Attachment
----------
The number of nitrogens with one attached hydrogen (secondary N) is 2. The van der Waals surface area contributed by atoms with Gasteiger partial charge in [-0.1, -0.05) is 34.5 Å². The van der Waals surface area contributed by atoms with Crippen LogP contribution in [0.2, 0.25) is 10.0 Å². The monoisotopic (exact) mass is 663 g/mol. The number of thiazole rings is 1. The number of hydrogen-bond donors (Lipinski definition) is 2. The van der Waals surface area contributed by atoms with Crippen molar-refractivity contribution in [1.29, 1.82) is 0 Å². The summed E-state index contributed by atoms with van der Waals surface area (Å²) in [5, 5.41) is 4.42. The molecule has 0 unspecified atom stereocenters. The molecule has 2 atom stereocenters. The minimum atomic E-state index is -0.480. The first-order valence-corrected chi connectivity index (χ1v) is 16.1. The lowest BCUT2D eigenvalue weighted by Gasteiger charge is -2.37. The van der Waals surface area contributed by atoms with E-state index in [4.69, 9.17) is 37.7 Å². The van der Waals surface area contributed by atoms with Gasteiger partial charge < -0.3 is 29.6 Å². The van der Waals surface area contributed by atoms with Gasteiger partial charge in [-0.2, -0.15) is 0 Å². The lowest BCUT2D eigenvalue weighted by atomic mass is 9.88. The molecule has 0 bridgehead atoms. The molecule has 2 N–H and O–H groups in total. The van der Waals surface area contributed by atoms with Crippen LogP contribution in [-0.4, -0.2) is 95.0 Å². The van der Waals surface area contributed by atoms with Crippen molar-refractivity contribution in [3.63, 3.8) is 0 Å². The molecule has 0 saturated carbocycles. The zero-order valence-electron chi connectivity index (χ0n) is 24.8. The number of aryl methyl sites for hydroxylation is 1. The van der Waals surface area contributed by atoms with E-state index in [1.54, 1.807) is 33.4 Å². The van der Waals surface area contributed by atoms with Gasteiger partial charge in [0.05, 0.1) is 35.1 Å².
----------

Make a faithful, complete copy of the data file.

The number of nitrogens with one attached hydrogen (secondary N) is 2. The van der Waals surface area contributed by atoms with Gasteiger partial charge in [-0.1, -0.05) is 34.5 Å². The van der Waals surface area contributed by atoms with Crippen LogP contribution in [0.2, 0.25) is 10.0 Å². The monoisotopic (exact) mass is 663 g/mol. The number of thiazole rings is 1. The number of hydrogen-bond donors (Lipinski definition) is 2. The van der Waals surface area contributed by atoms with Crippen molar-refractivity contribution in [1.29, 1.82) is 0 Å². The summed E-state index contributed by atoms with van der Waals surface area (Å²) in [5, 5.41) is 4.42. The molecule has 0 unspecified atom stereocenters. The molecule has 2 atom stereocenters. The minimum atomic E-state index is -0.480. The first-order valence-corrected chi connectivity index (χ1v) is 16.1. The lowest BCUT2D eigenvalue weighted by Gasteiger charge is -2.37. The van der Waals surface area contributed by atoms with E-state index in [4.69, 9.17) is 37.7 Å². The van der Waals surface area contributed by atoms with Gasteiger partial charge < -0.3 is 29.6 Å². The van der Waals surface area contributed by atoms with Gasteiger partial charge in [-0.2, -0.15) is 0 Å². The lowest BCUT2D eigenvalue weighted by atomic mass is 9.88. The molecule has 0 bridgehead atoms. The molecule has 2 N–H and O–H groups in total. The van der Waals surface area contributed by atoms with Crippen LogP contribution in [-0.4, -0.2) is 95.0 Å². The van der Waals surface area contributed by atoms with Crippen molar-refractivity contribution in [3.63, 3.8) is 0 Å². The molecule has 0 saturated carbocycles. The zero-order valence-electron chi connectivity index (χ0n) is 24.8. The number of aryl methyl sites for hydroxylation is 1. The van der Waals surface area contributed by atoms with E-state index in [1.54, 1.807) is 33.4 Å². The van der Waals surface area contributed by atoms with Gasteiger partial charge in [0.05, 0.1) is 35.1 Å².